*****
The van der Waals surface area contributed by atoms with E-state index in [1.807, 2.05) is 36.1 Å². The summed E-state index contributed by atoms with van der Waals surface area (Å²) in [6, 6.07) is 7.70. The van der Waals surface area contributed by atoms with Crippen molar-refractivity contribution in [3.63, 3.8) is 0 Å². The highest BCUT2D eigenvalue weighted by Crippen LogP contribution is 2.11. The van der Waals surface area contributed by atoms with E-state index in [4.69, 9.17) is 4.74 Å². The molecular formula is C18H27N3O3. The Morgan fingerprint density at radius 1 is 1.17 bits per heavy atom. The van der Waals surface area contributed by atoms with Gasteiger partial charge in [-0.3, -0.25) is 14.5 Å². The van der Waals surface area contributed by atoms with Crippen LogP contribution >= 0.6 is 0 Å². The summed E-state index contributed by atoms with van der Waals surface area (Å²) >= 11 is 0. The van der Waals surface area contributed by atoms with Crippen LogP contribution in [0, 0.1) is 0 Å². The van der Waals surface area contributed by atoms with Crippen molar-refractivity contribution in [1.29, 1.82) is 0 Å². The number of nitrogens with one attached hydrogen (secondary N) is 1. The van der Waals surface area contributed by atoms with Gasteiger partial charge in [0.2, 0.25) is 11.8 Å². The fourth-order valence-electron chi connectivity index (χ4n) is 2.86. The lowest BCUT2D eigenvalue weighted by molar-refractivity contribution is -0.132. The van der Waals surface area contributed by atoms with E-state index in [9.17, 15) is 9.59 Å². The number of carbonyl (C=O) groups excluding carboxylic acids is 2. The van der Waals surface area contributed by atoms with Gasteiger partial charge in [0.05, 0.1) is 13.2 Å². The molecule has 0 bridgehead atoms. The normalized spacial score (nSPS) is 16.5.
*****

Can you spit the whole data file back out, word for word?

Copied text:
The van der Waals surface area contributed by atoms with E-state index in [1.807, 2.05) is 36.1 Å². The summed E-state index contributed by atoms with van der Waals surface area (Å²) in [6, 6.07) is 7.70. The van der Waals surface area contributed by atoms with Crippen molar-refractivity contribution in [3.63, 3.8) is 0 Å². The highest BCUT2D eigenvalue weighted by Crippen LogP contribution is 2.11. The van der Waals surface area contributed by atoms with E-state index in [4.69, 9.17) is 4.74 Å². The molecular formula is C18H27N3O3. The Morgan fingerprint density at radius 1 is 1.17 bits per heavy atom. The van der Waals surface area contributed by atoms with Gasteiger partial charge in [-0.3, -0.25) is 14.5 Å². The van der Waals surface area contributed by atoms with Crippen LogP contribution >= 0.6 is 0 Å². The summed E-state index contributed by atoms with van der Waals surface area (Å²) >= 11 is 0. The van der Waals surface area contributed by atoms with Crippen LogP contribution in [0, 0.1) is 0 Å². The van der Waals surface area contributed by atoms with Crippen molar-refractivity contribution in [1.29, 1.82) is 0 Å². The number of nitrogens with one attached hydrogen (secondary N) is 1. The van der Waals surface area contributed by atoms with Gasteiger partial charge in [0.2, 0.25) is 11.8 Å². The fourth-order valence-electron chi connectivity index (χ4n) is 2.86. The lowest BCUT2D eigenvalue weighted by molar-refractivity contribution is -0.132. The van der Waals surface area contributed by atoms with E-state index in [9.17, 15) is 9.59 Å². The number of carbonyl (C=O) groups excluding carboxylic acids is 2. The van der Waals surface area contributed by atoms with Gasteiger partial charge in [0.05, 0.1) is 13.2 Å². The molecule has 0 bridgehead atoms. The normalized spacial score (nSPS) is 16.5.